|Publication number||US5753023 A|
|Application number||US 08/640,005|
|Publication date||May 19, 1998|
|Filing date||Apr 30, 1996|
|Priority date||Apr 30, 1996|
|Also published as||CA2253296A1, CN1219190A, EP0896607A1, WO1997041182A1|
|Publication number||08640005, 640005, US 5753023 A, US 5753023A, US-A-5753023, US5753023 A, US5753023A|
|Inventors||Charles A. Bishop|
|Original Assignee||Flex Products, Inc.|
|Export Citation||BiBTeX, EndNote, RefMan|
|Patent Citations (15), Non-Patent Citations (10), Referenced by (5), Classifications (33), Legal Events (4)|
|External Links: USPTO, USPTO Assignment, Espacenet|
This invention pertains generally to the manufacture of small dimension products and, more particularly, to the manufacture of multilayer interference coatings with optically variable properties.
Thin film optically variable devices are disclosed in U.S. Pat. Nos. 4,705,300 and 4,705,356. Small dimension products such as optically variable thin film flakes can be disposed in ink and paint vehicles to provide optically variable inks, paints and the like as disclosed in U.S. Pat. Nos. 5,171,363 and 5,279,657. Methods for forming thin film flakes and coatings are described in U.S. Pat. Nos. 4,333,983 and 4,434,010. In one commonly used method for producing such multilayer interference coatings, a coating is formed on a flexible web by means of a roll-to-roll vacuum web coating machine. The flexible web has a dissolvable interfacial layer thereon to permit separation and fracture of the coating. Such roll coaters, however, are high volume production machines which may not be required where only small quantities of product are needed. In addition, the relatively high expense of a roll coater can be an impediment to its utilization. Furthermore, roll coaters are complex and thus require many months from purchase to the time when manufacturing can commence. As can be seen from the foregoing, there is a need for a new and improved method for manufacturing small dimension product such as multilayer interference coatings.
In general, it is an object of the present invention to provide a method for manufacturing a small dimension product such as an optically variable pigment which utilizes dissolvable crystals as the substrate on which the pigment is formed.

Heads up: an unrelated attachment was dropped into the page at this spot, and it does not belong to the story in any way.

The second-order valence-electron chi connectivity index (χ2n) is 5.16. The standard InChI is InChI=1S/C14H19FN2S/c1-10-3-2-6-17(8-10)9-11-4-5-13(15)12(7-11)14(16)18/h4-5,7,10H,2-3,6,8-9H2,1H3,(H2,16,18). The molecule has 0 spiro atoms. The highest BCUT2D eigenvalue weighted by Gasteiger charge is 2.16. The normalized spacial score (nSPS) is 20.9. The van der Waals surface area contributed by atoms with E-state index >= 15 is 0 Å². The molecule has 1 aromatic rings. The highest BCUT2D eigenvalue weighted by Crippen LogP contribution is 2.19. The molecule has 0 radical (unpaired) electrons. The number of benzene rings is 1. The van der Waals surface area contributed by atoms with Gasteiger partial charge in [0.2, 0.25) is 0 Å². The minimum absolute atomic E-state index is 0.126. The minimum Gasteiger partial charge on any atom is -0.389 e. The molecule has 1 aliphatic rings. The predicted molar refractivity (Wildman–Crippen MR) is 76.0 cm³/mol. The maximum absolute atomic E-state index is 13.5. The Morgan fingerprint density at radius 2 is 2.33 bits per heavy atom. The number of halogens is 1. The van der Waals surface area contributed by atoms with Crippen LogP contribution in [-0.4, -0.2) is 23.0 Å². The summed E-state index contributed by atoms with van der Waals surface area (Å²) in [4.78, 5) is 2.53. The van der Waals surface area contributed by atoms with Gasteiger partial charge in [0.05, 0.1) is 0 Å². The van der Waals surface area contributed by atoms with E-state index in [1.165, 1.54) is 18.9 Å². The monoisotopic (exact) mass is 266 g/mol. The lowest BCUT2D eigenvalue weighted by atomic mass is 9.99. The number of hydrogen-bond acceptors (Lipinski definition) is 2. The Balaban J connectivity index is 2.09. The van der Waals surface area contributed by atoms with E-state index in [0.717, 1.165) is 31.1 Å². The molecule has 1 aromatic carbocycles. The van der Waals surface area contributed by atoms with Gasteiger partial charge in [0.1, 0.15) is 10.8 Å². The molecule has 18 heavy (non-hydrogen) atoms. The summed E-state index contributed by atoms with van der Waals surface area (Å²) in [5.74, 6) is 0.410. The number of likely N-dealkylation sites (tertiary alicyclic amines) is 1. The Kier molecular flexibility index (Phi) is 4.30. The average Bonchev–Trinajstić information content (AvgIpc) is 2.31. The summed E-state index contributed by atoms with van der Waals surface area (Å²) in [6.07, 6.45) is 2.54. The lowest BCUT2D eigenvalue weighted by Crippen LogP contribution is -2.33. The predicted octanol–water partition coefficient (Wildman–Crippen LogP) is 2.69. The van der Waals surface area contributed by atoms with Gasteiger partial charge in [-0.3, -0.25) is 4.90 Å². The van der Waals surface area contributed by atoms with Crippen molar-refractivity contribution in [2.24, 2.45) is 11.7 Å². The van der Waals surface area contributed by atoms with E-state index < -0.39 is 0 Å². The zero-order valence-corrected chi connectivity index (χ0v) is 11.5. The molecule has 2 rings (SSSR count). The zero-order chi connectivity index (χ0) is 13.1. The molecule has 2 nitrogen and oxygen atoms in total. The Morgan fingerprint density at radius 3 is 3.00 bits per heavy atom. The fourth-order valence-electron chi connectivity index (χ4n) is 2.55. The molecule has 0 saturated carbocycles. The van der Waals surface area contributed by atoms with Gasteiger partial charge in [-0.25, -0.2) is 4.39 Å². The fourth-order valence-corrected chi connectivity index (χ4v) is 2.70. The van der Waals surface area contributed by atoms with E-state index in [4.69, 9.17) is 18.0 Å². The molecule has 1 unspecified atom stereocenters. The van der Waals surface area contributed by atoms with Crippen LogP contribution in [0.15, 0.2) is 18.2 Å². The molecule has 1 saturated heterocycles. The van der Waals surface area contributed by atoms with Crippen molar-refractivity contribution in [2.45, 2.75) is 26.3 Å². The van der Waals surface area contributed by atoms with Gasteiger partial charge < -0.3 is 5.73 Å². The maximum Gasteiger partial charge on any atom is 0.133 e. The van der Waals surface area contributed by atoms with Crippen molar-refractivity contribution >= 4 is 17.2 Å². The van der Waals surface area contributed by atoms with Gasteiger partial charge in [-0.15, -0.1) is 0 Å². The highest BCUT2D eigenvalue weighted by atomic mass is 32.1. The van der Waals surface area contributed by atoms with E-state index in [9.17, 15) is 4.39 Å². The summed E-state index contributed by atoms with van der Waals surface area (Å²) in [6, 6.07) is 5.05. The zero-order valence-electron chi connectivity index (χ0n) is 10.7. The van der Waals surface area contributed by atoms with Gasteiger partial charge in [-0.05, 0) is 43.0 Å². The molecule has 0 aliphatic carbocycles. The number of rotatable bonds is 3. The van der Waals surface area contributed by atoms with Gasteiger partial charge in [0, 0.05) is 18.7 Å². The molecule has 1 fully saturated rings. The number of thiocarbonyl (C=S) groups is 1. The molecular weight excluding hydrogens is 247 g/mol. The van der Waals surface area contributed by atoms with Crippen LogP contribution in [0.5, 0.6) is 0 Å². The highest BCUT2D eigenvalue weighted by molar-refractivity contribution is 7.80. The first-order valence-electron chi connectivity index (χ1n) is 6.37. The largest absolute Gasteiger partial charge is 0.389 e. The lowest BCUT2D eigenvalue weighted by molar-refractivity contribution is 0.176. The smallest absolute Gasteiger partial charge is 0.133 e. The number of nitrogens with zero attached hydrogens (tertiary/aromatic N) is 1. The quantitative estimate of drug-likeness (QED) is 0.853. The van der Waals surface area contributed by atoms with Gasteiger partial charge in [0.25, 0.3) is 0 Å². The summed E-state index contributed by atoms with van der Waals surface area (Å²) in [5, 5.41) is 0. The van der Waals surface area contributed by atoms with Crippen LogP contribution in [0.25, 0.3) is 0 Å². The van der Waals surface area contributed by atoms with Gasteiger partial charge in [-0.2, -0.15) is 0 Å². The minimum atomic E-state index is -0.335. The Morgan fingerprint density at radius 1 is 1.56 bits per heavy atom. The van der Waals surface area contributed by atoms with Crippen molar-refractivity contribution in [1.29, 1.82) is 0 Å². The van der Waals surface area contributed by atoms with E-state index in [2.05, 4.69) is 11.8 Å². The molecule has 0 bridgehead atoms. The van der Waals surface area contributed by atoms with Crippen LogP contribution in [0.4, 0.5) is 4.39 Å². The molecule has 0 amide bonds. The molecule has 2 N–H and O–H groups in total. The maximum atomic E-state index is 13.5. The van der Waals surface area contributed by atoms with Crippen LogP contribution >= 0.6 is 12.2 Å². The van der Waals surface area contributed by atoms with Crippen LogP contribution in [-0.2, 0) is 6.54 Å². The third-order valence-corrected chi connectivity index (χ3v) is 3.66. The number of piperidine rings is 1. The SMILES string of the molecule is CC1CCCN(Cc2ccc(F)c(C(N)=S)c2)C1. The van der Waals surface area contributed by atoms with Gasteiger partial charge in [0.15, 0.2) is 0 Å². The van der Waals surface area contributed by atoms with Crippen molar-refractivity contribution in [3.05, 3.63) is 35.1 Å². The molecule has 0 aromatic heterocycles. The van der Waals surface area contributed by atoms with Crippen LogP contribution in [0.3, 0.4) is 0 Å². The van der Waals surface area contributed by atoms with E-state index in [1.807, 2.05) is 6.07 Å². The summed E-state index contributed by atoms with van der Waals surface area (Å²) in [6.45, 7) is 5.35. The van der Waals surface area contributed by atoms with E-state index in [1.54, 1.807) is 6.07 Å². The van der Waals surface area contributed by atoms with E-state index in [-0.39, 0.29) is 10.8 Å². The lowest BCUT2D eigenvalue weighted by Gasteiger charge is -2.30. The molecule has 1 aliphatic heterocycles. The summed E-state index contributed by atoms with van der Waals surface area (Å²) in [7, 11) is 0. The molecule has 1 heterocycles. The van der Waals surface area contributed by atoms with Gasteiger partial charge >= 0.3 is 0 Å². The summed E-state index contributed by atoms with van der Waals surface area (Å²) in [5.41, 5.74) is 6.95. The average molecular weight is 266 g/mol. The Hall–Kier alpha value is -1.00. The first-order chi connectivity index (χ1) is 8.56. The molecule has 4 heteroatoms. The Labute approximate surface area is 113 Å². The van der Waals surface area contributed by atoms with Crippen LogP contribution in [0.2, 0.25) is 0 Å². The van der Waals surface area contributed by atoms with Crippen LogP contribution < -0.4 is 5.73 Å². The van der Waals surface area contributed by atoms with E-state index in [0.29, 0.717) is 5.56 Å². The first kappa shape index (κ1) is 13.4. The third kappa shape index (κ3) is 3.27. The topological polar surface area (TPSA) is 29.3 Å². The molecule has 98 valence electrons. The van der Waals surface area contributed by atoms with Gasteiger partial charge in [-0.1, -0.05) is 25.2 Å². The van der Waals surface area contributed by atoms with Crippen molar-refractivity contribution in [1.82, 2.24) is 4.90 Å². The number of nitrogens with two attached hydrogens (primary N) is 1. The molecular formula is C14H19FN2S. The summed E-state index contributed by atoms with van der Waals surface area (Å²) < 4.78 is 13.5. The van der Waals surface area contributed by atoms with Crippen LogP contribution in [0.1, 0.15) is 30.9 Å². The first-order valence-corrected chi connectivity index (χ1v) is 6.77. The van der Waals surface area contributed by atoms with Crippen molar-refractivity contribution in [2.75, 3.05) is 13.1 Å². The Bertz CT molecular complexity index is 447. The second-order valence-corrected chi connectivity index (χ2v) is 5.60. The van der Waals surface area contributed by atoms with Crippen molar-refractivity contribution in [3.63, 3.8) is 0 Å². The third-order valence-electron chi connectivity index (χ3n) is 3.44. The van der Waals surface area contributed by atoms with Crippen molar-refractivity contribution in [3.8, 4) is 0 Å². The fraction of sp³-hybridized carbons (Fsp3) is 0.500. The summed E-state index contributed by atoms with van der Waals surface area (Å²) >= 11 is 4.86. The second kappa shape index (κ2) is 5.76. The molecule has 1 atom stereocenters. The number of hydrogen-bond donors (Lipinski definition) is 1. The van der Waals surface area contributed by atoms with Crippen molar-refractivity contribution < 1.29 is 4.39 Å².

Another object of the invention is to provide a method in which the dissolvable crystal substrate can be recycled in the method.
Another object of the invention is to provide a method of the above character which does not utilize a roll-to-roll vacuum web coating machine.
Another object of the invention is to provide a method of the above character which is economical for relatively small production runs.
Another object of the invention is to provide a method of the above character which is easily scalable for increased production.
Another object of the invention is to provide a method of the above character in which the start up time for manufacture is relatively short.
Additional objects and features of the invention will appear from the following description from which the preferred embodiments are set forth in detail in conjunction with the accompanying drawings.
FIG. 1 is a flow chart of the method of manufacture of small dimension product such as optically variable pigment of the present invention.
FIG. 2 is side elevational view, somewhat schematic and partially cut away, of a vacuum deposition assembly which includes a bell jar for use in the method of FIG. 1.
FIG. 3 is a cross-sectional view, partially cut away, taken along the line 3--3 of the vacuum deposition assembly of FIG. 2.
FIG. 4 is an isometric view, partially cut away, of a coated crystal formed in the method of FIG. 1.
FIG. 5 is a cross-sectional view taken along the line 5--5 of a portion of the coated crystal of FIG. 4.